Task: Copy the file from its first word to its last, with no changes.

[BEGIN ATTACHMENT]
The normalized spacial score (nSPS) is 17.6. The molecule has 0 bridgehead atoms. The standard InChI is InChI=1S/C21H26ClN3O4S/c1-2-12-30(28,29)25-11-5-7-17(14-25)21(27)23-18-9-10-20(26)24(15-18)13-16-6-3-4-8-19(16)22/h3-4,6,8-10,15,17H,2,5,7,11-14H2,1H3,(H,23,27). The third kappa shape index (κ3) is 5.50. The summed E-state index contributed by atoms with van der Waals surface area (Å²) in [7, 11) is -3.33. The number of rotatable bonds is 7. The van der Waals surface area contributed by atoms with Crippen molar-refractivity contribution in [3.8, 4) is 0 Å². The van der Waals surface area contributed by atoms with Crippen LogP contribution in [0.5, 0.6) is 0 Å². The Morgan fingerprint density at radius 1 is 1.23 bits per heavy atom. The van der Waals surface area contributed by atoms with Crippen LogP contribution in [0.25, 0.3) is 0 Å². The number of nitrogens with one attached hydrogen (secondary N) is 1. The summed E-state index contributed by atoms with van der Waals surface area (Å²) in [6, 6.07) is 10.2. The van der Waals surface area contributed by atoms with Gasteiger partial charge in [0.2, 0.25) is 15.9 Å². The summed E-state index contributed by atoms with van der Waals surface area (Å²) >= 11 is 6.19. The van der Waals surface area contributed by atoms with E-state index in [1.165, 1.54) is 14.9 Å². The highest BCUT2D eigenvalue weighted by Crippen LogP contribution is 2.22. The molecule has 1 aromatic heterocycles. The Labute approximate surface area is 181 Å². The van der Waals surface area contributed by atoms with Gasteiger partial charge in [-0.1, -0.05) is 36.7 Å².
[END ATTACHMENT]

The normalized spacial score (nSPS) is 17.6. The molecule has 0 bridgehead atoms. The standard InChI is InChI=1S/C21H26ClN3O4S/c1-2-12-30(28,29)25-11-5-7-17(14-25)21(27)23-18-9-10-20(26)24(15-18)13-16-6-3-4-8-19(16)22/h3-4,6,8-10,15,17H,2,5,7,11-14H2,1H3,(H,23,27). The third kappa shape index (κ3) is 5.50. The summed E-state index contributed by atoms with van der Waals surface area (Å²) in [7, 11) is -3.33. The number of rotatable bonds is 7. The van der Waals surface area contributed by atoms with Crippen molar-refractivity contribution in [3.8, 4) is 0 Å². The van der Waals surface area contributed by atoms with Crippen LogP contribution in [0.5, 0.6) is 0 Å². The Morgan fingerprint density at radius 1 is 1.23 bits per heavy atom. The van der Waals surface area contributed by atoms with Crippen LogP contribution in [0.25, 0.3) is 0 Å². The number of nitrogens with one attached hydrogen (secondary N) is 1. The summed E-state index contributed by atoms with van der Waals surface area (Å²) in [6, 6.07) is 10.2. The van der Waals surface area contributed by atoms with Gasteiger partial charge in [0.2, 0.25) is 15.9 Å². The summed E-state index contributed by atoms with van der Waals surface area (Å²) >= 11 is 6.19. The van der Waals surface area contributed by atoms with E-state index in [1.165, 1.54) is 14.9 Å². The highest BCUT2D eigenvalue weighted by Crippen LogP contribution is 2.22. The molecule has 1 aromatic heterocycles. The Labute approximate surface area is 181 Å². The van der Waals surface area contributed by atoms with Gasteiger partial charge in [-0.1, -0.05) is 36.7 Å².